So, what can the dirty old man and the peeping tom tell us about art? In this particular case, they represent something akin to a scapegoat. The figure supposedly marks a clear and explicit distinction between the low-down voyeur and the sophisticated art lover. But, more importantly, the reports reveal more about our attitudes towards art than the people that view it. In a telling, giveaway moment, The Daily Mail describes the behaviour of the ‘dirty old men’ as those ‘who come to look through peepholes at the naked models, ignoring the masterpieces on the wall’. If we get past the point they are trying to make, that these sordid lone visitors are more interested in cheap thrills than artistic enlightenment, we can see there is another tension at play. The article is not distinguishing one spectator from another, but implying a difference between the established artworks (‘masterpieces on the wall’) and the performance art element (‘naked models’). While I am not suggesting there is anything wrong with the label ‘naked models’, per se, the Mail uses it as a tag to define it apart from the artistic masterpiece. And, instead, as something that implies a dirtier, lower kind of appreciation.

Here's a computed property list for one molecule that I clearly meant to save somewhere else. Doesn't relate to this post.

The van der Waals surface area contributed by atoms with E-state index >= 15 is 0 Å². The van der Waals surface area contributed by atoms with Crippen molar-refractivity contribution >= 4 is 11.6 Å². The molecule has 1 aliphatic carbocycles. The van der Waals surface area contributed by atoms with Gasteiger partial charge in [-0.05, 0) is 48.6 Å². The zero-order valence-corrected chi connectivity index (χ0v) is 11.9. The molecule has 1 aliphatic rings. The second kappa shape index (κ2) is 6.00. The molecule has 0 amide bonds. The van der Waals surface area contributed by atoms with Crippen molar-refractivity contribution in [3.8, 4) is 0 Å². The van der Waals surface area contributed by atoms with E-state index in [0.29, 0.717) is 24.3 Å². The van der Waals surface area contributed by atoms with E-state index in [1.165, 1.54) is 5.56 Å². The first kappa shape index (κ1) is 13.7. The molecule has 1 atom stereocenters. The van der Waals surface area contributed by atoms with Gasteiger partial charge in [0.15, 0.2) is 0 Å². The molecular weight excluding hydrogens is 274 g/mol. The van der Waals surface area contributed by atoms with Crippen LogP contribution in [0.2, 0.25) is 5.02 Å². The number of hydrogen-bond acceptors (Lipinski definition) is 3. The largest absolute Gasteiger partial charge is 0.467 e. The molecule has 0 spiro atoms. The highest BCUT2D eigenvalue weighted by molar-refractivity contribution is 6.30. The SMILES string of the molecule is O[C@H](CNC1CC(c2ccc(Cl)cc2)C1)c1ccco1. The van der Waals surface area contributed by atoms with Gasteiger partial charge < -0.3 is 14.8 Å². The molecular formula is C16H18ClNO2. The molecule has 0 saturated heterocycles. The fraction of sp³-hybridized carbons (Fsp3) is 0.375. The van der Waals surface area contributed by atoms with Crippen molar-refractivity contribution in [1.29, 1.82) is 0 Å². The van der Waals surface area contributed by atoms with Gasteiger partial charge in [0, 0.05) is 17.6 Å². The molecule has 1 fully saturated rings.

Paul Milligan, another reporter for the Mail, also suggests a certain skepticism, beginning with: ‘Women taking a bath are the latest installation at an exhibition that has just opened at the National Gallery’. Similarly, a headline in The Huffington Post runs ‘Mark Wallinger’s “Diana” Invites Museum Patrons To Spy On Naked Women In Bathroom (PHOTOS)’ (notice its glaring uppercase promise of an online peek). The excessive focus on photographs and naked women not only overlooks the contents of the original Titian works, but attempts to create an absolute barrier between the traditional, established artforms and spurious new pretenders.